Budgeting: Defining Needs & Wants

Sometimes it is hard to distinguish the difference between a want and a need. But understanding this distinction will help you clearly see what expenses are necessary and what expenses are not.  This information is critical in making and maintaining a responsible budgetary plan.

In our consumer driven society, it is easy to get confused. Here are a few examples to help you distinguish the difference.

Need : a place to live                      Want: a mansion

Need: a car                                       Want: a luxury sports car

Need: clothing                                 Want: top designer apparel

Need: food                                        Want: take-out meals

As you can see, these “wants” can easily be mistaken for “needs”. But they clearly are just big expenses.

Try to eliminate the desire for these wants if you truly cannot afford them.

Remember our rule: NEVER INCUR DEBT FOR AN EXPENSE. (Debt should be used for an asset – something that will increase in value (appreciate) over the course of ownership.)


Retirement Savings: A Want or A Need?

In very rare cases, the opposite can happen.

For example, one big NEED that is often confused as a WANT is investing for retirement.

According to Money magazine, about one third of Americans report that they have NO retirement savings. Although they will be eligible to receive Social Security benefits in their late 60’s, these benefits are not enough to live on.  These people will mostly likely fall into the statistic of workers who will NEVER RETIRE, they will have to have a paycheck until they die.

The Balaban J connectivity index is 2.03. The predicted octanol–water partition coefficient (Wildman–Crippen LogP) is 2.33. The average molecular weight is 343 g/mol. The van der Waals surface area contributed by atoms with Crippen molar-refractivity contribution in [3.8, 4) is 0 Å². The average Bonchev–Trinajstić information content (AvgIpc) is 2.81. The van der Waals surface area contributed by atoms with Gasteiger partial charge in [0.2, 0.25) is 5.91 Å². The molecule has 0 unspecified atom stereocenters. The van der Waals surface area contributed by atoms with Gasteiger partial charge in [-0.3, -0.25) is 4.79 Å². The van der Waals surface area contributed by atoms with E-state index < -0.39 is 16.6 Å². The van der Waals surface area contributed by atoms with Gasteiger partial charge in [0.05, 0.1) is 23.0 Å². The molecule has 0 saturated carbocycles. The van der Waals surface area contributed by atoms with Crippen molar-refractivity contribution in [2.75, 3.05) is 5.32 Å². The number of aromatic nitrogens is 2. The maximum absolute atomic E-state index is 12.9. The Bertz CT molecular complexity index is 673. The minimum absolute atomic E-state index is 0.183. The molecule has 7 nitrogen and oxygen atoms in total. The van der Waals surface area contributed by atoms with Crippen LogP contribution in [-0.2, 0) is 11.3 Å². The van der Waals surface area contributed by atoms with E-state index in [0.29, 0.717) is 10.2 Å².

A retirement savings account is a NEED. Make sure to always budget this NEED before you spend money on any WANT.   According to Fidelity Investments, a good benchmark for a retirement “nest egg” is 10 times your salary saved by the time you are 67 years old.  That may seem unattainable.  But, if you begin saving for retirement early in your career, taking advantage of your company’s 401K plan or sound investments, your money can grow over all of those years.  If you put it off by thinking that you have a lot of time, you will lose the benefits of that growth and of possible 401K company-matching programs.

Is it exciting now to save for retirement? Not really.

Will it be exciting to stop working and have the type of retirement you want? Absolutely!!